The holidays are often painted as a pretty picture by advertisers. Sometimes it feels as if anything less cheerful than smiles etched into the foam from a cup of mint hot chocolate mocha is just being a Scrooge.
Or at least I’ve felt this way before.
The people I call “family” are not always the same people others might call their family. So, what is family anyway?
Our cultural definition of family is learned, and it’s on bright display in mainstream holiday movies like Home Alone, National Lampoons Christmas Vacation, and The Christmas Story.
It’s a cast of biological mother, father, and siblings. And typically, the more traditional the sweater set worn, the better. Or it just seems that is the pressure put on us all by society—to be a perfect little family that has their shit together.
And the same goes for the holidays, regardless of the reality of your situation.
In the South, we tend to imagine or expect that our family holidays are just as picture perfect as the media wants or portrays, but the reality is that at times some of our LGBTQIA+ family may feel more like we are on the sinking Titantic watching Jerry Springer, and our families may see us all as the cast of Queer Eye. It just doesn’t seem to always fit, and it makes it that much tougher to be merry.
Others may not have traditional family at all or they might be someone whose family doesn’t accept their sexuality— making them feel more like Jim Carey’s character in How the Grinch Stole Christmas, minus the green face paint but add extra glitter.
Let’s face it: the holidays are wack!
So how do we maintain our sanity and composure during the most wonderful time of the year if we are alone or if we have an unaccepting family?
First, we must remember that whoever we consider family is really up to us individually. There are no absolute rules that someone must be included in your own defined family. It really is your choice.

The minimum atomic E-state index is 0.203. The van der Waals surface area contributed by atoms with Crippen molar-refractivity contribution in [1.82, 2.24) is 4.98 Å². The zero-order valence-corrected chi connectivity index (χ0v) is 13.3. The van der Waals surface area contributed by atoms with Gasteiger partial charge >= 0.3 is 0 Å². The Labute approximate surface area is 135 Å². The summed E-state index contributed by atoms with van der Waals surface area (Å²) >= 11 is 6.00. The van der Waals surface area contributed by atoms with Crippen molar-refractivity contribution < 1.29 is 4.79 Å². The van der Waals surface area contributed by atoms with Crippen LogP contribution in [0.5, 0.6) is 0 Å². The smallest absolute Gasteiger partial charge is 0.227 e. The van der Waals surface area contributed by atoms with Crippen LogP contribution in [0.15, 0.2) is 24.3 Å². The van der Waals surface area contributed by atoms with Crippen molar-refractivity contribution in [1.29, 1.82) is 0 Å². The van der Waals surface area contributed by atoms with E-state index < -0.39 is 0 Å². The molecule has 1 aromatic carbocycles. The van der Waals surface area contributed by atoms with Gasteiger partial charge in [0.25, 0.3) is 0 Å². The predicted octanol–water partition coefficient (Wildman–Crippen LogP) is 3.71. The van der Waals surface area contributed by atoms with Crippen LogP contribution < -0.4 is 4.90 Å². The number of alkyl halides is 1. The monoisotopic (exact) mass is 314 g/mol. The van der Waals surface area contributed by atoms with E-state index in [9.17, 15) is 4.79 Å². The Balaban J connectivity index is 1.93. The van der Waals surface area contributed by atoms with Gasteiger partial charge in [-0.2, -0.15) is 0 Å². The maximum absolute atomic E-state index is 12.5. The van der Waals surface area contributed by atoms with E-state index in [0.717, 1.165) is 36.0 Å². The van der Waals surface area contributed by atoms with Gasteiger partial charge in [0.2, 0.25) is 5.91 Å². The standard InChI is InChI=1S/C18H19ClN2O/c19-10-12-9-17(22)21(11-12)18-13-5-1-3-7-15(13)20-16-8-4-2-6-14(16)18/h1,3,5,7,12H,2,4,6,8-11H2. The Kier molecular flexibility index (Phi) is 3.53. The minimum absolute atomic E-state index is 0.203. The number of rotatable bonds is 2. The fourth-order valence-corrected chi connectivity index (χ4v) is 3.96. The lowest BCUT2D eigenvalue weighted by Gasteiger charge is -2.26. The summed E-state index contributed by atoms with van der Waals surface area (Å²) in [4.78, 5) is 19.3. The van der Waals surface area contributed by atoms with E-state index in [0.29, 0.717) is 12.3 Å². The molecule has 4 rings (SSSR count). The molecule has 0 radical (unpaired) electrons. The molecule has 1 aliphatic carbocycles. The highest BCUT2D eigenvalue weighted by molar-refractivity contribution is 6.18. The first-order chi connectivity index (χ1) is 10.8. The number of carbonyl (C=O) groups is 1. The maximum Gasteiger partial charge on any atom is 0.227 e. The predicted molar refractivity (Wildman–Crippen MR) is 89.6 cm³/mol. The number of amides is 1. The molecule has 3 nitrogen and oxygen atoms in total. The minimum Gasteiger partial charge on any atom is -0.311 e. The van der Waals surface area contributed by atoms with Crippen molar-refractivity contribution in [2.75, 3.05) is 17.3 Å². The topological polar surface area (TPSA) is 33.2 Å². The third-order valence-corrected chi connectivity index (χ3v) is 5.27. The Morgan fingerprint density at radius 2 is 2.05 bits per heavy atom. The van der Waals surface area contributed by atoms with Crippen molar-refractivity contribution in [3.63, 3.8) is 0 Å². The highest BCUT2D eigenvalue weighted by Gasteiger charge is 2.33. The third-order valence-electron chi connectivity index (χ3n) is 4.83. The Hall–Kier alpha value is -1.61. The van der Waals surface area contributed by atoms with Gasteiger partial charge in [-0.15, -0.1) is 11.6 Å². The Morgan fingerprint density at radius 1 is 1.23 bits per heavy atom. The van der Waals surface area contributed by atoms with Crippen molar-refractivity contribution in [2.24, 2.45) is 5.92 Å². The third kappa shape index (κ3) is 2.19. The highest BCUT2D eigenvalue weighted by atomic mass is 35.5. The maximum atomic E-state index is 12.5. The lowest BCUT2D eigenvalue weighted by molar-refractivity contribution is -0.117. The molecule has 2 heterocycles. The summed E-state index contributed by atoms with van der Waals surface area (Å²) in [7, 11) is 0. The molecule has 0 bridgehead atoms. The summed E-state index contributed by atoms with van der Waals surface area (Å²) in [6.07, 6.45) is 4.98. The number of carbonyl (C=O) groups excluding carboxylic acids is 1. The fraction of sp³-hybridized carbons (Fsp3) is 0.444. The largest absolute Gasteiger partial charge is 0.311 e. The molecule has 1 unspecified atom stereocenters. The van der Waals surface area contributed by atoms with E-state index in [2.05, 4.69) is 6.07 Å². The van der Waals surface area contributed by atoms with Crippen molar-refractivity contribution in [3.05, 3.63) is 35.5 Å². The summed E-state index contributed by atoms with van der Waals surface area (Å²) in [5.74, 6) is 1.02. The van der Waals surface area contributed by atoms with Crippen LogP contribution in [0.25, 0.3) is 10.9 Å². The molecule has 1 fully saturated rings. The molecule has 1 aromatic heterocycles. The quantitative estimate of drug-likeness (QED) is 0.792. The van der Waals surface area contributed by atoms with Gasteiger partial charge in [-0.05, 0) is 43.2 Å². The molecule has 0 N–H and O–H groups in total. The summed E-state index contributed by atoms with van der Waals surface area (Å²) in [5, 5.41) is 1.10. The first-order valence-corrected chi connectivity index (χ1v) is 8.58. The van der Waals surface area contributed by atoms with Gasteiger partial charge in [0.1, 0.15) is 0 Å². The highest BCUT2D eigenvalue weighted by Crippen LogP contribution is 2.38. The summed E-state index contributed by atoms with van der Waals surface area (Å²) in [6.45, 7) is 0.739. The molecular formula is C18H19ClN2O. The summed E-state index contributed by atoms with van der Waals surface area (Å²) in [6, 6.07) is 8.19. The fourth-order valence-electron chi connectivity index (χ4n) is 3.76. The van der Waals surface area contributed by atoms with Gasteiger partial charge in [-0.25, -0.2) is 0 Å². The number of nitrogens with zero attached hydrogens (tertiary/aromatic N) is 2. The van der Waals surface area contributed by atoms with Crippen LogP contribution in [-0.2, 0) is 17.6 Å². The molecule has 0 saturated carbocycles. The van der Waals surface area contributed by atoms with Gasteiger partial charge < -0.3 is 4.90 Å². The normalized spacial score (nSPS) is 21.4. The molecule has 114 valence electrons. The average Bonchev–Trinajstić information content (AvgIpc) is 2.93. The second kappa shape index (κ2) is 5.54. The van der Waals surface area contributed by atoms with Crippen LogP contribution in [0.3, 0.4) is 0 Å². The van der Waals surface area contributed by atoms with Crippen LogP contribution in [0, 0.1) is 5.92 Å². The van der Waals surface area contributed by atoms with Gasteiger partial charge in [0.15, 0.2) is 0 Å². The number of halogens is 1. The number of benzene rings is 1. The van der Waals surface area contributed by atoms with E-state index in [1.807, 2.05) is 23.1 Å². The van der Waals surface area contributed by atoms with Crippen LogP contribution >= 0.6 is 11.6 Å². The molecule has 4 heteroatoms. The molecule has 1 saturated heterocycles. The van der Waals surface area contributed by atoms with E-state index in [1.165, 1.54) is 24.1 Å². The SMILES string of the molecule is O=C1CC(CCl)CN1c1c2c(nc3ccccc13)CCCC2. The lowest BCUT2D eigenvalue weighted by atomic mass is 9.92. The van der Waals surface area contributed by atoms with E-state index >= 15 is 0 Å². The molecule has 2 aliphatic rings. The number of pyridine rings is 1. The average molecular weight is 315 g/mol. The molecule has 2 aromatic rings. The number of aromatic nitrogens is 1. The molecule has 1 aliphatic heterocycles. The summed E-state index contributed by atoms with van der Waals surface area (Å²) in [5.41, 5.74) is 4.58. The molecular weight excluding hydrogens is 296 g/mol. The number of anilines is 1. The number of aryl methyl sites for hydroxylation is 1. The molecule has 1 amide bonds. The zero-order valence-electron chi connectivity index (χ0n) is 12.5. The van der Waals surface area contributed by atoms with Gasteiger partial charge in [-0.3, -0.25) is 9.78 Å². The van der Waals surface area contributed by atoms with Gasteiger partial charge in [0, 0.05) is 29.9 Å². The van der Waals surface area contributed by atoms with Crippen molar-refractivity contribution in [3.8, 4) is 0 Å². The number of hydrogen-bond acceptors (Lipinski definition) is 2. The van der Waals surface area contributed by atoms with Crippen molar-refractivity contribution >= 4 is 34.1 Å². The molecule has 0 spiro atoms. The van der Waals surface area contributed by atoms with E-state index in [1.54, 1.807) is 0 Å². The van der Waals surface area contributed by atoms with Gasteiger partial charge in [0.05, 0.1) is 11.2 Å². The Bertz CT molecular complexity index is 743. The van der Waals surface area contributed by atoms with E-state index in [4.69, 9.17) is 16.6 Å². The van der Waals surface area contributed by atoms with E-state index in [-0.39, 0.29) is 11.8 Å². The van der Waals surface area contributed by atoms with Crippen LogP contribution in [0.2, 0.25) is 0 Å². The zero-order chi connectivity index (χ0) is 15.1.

Second, we should remember that how you spend your holiday is really up to you as well. If traveling back to your hometown stresses you out so much, just do the phone call to them if you need to, instead of a making a journey to hell and back over the holiday work break.
And finally, remember that, most likely, there are other people around you right now that have the same anxiety, dread, or apathy about the holidays, but nobody will know you are alone unless you say it. You can’t expect others to read your mind and know that on Christmas you’ll be alone. You really do need to communicate that with those that you consider to be your family.
Here are a few things that have helped people in one of these situations for this holiday season.
If you are expecting to be alone:
⋅Fix a special meal for yourself or get some special takeout!
⋅Do a special project in your home that will keep you busy —like painting a wall.
⋅Volunteer for the holiday. Nothing will make you feel better than helping others in need on a holiday.
⋅Take some time to Facetime or call those that you consider your family in order to still feel connected and not alone on the day.
If your family is not accepting of you for whatever reason:
⋅Remember that the day is only a day— nobody has to stay overnight anywhere. Make the holiday plan that you choose.
⋅Keep the conversation with your family on non-controversial topics. Politics and religion are obviously a no. Weather and job talk works best. And if you get into a bad conversation, just make a joke about keeping the conversation lite.
⋅And if nothing else works, toss glitter at them and run out the door. That would at least make you laugh as you leave.
Whether you have a traditional family, or something more modern—just remember that holidays are here for you to enjoy the time with those you love and care for, and it’s all about your mindset and your determination to be merry AF.
Happy Holidays and Happy HoliGAYS!
Josh Robbins is a spokesperson for Dating.com Group, an award-winning sexual health advocate, and author of the site imstilljosh.com. He was nominated for a GLAAD media award in 2017 and recently won the National Lesbian and Gay Journalist Association’s Excellence Award in the blog-ging category.